If you’ve been dealing with Crohn’s Disease, you’re not alone. It’s a common disorder affecting around 4.9 million people worldwide. Beyond abdominal pain and diarrhea, you may be experiencing other symptoms such as eye and joint pain, fatigue, nausea and vomiting. In children, Crohn’s can result in a failure to grow.

But now there’s some good news. Patients with moderate to severe Crohn’s have a new treatment option. It’s an oral medication in pill form called upadacitinib — and it was just approved by the Federal Drug Administration (FDA).

Crohn’s is an inflammatory bowel disease (IBD). Lasting remission has been difficult to achieve.

What makes this drug different from other approved medications? The results from a large Mount Sinai clinical trial that was recently published in the New England Journal of Medicine show that it helps patients achieve, and even maintain, clinical and endoscopic remission. This means that when patients took upadacitinib during the trial, there was no longer any appearance of inflammation in their intestines or bowel during a colonoscopy or a sigmoidoscopy.

It’s an important result because Crohn’s is an inflammatory bowel disease (IBD) and lasting remission has been difficult to achieve. “This therapy has the potential to transform the lives of individuals battling this chronic condition and offers a new hope for improved quality of life,” researcher Jean-Frederic Colombel, co-Director of the Susan and Leonard Feinstein Inflammatory Bowel Disease Clinical Center at the Mount Sinai Hospital and Professor of Medicine at the Icahn School of Medicine at Mount Sinai, said in a press release.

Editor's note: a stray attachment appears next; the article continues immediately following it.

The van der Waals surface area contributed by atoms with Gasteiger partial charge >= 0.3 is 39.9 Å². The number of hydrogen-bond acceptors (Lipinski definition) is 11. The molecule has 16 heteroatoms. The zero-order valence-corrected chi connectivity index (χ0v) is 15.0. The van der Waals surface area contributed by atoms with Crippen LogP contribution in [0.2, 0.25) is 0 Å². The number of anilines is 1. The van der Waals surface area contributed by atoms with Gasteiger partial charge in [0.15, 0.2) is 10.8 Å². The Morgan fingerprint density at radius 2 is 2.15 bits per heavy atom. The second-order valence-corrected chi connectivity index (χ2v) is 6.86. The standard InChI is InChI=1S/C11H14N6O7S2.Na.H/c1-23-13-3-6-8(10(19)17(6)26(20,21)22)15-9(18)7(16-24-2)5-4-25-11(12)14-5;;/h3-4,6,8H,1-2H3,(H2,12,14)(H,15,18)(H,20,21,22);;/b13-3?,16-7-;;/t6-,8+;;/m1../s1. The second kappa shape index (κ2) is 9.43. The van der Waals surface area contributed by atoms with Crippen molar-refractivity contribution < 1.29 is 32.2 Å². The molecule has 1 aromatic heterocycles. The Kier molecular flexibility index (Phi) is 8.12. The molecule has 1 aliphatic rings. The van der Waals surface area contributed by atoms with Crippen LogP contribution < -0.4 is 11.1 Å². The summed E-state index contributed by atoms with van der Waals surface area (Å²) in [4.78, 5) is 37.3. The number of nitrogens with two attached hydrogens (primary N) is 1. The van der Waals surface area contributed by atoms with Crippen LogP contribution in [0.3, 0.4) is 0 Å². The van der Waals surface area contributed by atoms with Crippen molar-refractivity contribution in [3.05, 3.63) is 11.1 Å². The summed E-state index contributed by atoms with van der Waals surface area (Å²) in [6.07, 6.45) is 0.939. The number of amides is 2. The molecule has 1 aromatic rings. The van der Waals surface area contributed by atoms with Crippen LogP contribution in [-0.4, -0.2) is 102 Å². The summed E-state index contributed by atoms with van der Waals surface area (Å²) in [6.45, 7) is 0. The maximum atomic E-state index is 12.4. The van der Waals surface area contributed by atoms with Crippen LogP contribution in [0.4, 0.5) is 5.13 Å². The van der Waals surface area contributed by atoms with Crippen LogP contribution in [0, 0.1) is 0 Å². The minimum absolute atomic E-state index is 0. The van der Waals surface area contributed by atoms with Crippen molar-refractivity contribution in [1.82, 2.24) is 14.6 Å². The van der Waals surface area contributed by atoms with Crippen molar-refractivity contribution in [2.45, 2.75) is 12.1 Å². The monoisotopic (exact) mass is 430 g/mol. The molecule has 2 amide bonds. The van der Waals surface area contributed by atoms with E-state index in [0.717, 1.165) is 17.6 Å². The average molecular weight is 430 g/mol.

The study spanned 43 countries and 277 sites and enrolled a diverse group of patients aged 18 to 75 years of age who had had moderate to severe Crohn’s disease for at least three months. The medication was taken once daily for 12 weeks. Participants were randomly assigned to take either upadacitinib or a placebo — a substance such as a sugar pill that has no therapeutic effect and is used as a control when testing new drugs.

Those patients given the new drug who had a positive clinical response to the medication were then randomly assigned to a maintenance trial and again received upadacitnib once daily, this time for 52 weeks. The purpose of this phase was to evaluate the drug’s ability to sustain remission and prevent a relapse.

The results were successful. The therapy substantially reduced the rate of disease relapse and illustrated its potential as a long-term treatment option for Crohn’s disease.

Beyond medication, there are also dietary and lifestyle changes that can help. They won’t bring your disease into remission, but they can help manage Crohn’s flare-ups. Here are suggestions from the Crohn’s and Colitis Foundation [pdf]:

  • Avoid NSAIDS. Stay away from aspirin, ibuprofen and naproxen, as these drugs can trigger GI symptoms in IBS patients.
  • Quit smoking. Nicotine results in an over-production of stomach acid and decreases the production of sodium bicarbonate, causing a significant worsening of certain IBS symptoms.
  • Reduce stress. Anxiety and stress can activate the central nervous system, which in turn releases hormones that affect digestive processes in your gut and may cause diarrhea, constipation, gas or discomfort.
  • Try a low-fat diet. Doctors commonly recommend a low-fat diet for IBS which may involve eating fewer than 27 grams of fat per day.
  • Minimize caffeine. Caffeine can increase diarrhea, which is a major symptom of IBS. Common sources of caffeine include coffee, tea, cola drinks and chocolate.